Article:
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Following the riot at HMP The Mount this week, Peter Dawson, director of the Prison Reform Trust has written in the Huffington Post. A full copy of his blog is reproduced here.

Another day, another prison riot. This time it’s at The Mount, a perfectly ordinary 30-year-old prison on the outskirts of London—not some Victorian hell hole waiting for the bulldozers to move in. And this the week after another set of statistics showing accelerating violence, self-harm and death in our prison system. The coruscating annual report of Her Majesty’s Chief Inspector of Prisons feels like a distant memory only three weeks after it was headline news.

So does the riot at The Mount tell us anything we don’t already know, and might just be bored of being told?

Click 'read more' for the full story.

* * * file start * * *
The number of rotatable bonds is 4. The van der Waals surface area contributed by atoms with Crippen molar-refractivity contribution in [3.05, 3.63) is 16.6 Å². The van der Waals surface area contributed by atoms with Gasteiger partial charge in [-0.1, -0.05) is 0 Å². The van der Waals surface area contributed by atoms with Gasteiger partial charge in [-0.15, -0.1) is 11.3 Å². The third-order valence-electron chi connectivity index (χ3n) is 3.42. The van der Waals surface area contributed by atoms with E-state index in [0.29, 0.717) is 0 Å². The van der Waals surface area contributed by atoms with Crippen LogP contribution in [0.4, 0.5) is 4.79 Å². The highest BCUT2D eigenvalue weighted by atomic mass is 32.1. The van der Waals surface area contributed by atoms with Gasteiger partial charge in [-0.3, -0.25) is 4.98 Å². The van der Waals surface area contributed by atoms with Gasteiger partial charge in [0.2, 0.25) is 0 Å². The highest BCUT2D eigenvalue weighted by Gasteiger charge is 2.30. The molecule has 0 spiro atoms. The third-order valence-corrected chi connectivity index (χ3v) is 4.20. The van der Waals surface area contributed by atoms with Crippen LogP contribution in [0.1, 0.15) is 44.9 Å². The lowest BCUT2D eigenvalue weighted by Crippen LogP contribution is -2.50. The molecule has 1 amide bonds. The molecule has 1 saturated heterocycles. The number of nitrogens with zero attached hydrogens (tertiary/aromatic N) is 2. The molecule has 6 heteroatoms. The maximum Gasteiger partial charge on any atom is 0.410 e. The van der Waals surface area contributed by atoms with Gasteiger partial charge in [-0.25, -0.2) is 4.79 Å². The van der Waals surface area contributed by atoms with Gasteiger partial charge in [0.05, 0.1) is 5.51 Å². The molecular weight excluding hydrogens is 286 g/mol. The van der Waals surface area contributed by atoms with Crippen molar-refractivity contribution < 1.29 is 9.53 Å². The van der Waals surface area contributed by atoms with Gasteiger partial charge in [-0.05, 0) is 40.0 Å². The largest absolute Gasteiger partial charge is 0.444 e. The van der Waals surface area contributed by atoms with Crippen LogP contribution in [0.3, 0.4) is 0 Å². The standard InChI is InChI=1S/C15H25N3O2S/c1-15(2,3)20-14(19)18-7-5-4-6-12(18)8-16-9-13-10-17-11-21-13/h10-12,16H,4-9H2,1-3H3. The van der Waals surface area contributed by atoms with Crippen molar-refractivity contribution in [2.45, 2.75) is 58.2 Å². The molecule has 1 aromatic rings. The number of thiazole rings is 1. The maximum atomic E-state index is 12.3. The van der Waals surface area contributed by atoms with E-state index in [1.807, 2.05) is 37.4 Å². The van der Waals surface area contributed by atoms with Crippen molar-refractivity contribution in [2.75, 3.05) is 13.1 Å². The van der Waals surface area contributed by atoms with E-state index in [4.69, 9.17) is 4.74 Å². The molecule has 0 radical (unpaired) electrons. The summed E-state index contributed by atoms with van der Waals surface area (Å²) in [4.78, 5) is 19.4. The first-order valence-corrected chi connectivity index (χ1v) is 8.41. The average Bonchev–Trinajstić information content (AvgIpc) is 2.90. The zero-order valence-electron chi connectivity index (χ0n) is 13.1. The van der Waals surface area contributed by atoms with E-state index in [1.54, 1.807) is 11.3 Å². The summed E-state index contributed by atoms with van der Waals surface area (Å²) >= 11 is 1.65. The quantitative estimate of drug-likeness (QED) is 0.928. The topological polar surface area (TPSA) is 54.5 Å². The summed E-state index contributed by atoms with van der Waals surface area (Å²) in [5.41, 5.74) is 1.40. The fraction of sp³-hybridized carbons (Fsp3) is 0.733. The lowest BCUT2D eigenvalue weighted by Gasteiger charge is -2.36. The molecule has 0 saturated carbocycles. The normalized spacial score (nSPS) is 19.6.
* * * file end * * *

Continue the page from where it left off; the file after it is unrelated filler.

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Commenting on today's (27 July) publication of safety in custody statistics by the Ministry of Justice, Peter Dawson, director of the Prison Reform Trust said:

“These numbers confirm what the Chief Inspector of Prisons has described in graphic detail—that our prison system is nowhere near being safe for those who live and work within it. The appalling loss of life and toll of despair requires something more immediate than the promise of more staff and new prisons. In the short term, the provision of much cheaper and easier access to a legitimate phone system would make a day to day difference—and provide some consolation to the families of prisoners wondering if their loved ones are safe inside.”

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Commenting on the HM Chief Inspector of Prisons for Scotland's thematic inspection on older prisoners, Peter Dawson, Director of the Prison Reform Trust, said: